how do we change nurses opinions on male nurses? - page 5

i guess this kinda goes along with my other post. I our discussion the topic came up that some older nurses do not seem to believe males should or can be nurses. especially in the ob areas. how could... Read More

  1. by   imenid37
    Whe I was a teenager, I volunteered at a local hospital and one of my favourite nurses to work w/ was a guy who worked in Peds ICU. He was always very nice about explaining things to me and would point out things I might be interested in, etc. This was back in the early 1980's, so a guy in Peds was a little unusual. I will always have a warm spot in myheart for him because he was one of several really exceptional nurses I met while volunteering who inspired me to be a nurse. Though, I am female, he inspired me because he was a great person who shared his love forwhat he did w/ me. It wasn't a male/female thing.

    I think when we count our sons and brothers out of nursing, we are making a mistake and narrowing the pool of talent we should be drawing from. I have met a number of my daughters' teenage male friends who just wouldn't pursue nursing because "it's a female job." I tell them they'd be shocked at how physical, highly technical, and intellectually challenging it can be. A lot of their dads would be upset if their sons chose this career path. I just don't get it. Since when is doing something worthwhile to help others unmanly. Why is our occupation "off limits" for guys while EMT is considered acceptable? To me nursing is no more male/female than being a teacher or an accountant. If more men in nursing means better salaries for the rest of us too, I can only see this as yet another positive.
  2. by   lanilpn
    i think that "male" nurses are great. Unfortunantly there are not enough in the nursing field. One of the male nurses that i worked with as a cna inspired me to be a "female" nurse. I think that if anyone has a problem with "male" nurses they need to wake up-we are all nurses . The education is not different! I love nurses :kiss
  3. by   Joe Hill
    First, let's be clear, I am a Man who has chosen Nursing as a profession. I do not allow fellow Nurses or Pts to prefix the label "Male". My credentials are the same as any other nurse.

    Second I do not allow other Nurses or Pts to think that I have nurses training. I have a nursing education. Dogs are trained.

    I suggest the first stategy to all men in Nursing, do not allow yourself to be labeled. And I suggest that all nurses support this.
    Also all nurses should be proud that they have an extensive education and demand that others recognize this also!
  4. by   Agnus
    Last edit by Agnus on Dec 3, '03
  5. by   lalaxton
    Well said Joe!
  6. by   icuabbie
    It has been enlightening to read the posts on this subject. I'm a 44 y.o. critical care nurse and have worked with alot of male nurses. The problems we have on our unit is that the majority of male rns are very young, many using the icu as a stepping stone to nurse anesthesist school and most work nights because of the differential and the decreased work load. I don't have a problem with male nurses unless they do a substandard job on the unit. Most are technically good but lack a certain professionalism and maturity and sense of real empathy and caring toward the pts. and family. Many do as little as they have to then sit down and read, watch tv or engage in immature boy pranks like rubber band fights. I have to admit that in my experience the majority of male nurses that I have worked with are mediocre. I challenge those of you out there to be a good role model and put your pts needs first. The secret to being a REAL NURSE is to always put your patients need before your own and take any extra time you have to give to your team, patients and their families.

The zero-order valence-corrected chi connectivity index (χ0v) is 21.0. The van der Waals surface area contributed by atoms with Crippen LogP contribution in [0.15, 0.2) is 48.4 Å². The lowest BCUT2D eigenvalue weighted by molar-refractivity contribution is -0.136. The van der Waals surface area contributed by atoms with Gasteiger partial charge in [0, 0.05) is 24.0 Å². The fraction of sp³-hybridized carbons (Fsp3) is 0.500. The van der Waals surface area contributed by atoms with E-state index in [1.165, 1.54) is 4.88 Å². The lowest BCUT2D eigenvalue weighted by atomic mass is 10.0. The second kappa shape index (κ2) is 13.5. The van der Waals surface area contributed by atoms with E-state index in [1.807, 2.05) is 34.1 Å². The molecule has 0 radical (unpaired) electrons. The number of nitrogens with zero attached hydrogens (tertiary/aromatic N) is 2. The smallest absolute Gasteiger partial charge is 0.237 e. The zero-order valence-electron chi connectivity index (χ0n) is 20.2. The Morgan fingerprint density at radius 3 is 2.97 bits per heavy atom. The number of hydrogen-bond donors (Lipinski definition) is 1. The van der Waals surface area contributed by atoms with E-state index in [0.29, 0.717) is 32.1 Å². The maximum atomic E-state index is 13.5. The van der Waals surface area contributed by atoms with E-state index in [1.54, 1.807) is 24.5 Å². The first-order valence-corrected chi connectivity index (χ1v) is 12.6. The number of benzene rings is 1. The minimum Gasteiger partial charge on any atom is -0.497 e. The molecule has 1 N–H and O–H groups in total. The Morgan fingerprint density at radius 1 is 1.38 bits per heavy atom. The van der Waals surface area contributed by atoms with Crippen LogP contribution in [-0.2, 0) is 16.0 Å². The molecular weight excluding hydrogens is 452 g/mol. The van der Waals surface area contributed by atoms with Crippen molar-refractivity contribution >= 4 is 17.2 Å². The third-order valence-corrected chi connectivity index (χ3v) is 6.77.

7. by   CCU NRS
    Originally posted by icuabbie
    It has been enlightening to read the posts on this subject. I'm a 44 y.o. critical care nurse and have worked with alot of male nurses. The problems we have on our unit is that the majority of male rns are very young, many using the icu as a stepping stone to nurse anesthesist school and most work nights because of the differential and the decreased work load. I don't have a problem with male nurses unless they do a substandard job on the unit. Most are technically good but lack a certain professionalism and maturity and sense of real empathy and caring toward the pts. and family. Many do as little as they have to then sit down and read, watch tv or engage in immature boy pranks like rubber band fights. I have to admit that in my experience the majority of male nurses that I have worked with are mediocre. I challenge those of you out there to be a good role model and put your pts needs first. The secret to being a REAL NURSE is to always put your patients need before your own and take any extra time you have to give to your team, patients and their families.
    Notice NO mass generalization such as all males are just in it for the $$$$ All nurses male or female should follow the advice of icuabbie.

    I see these same behaviors from females and yes plenty of mediocre nurses that as you mentioned do the least amount possible are sitting around reading, or gabbing, working nightshift because of differential and for some unknown reason feeling that it is less work load. Yes the doctors mostly visit during business hours and yes there are more orders and procedures to carry out but that is why night shift is expected in most cases to perform ADLs linen changes and bathing, which I see my share of females neglecting as often if not more than males.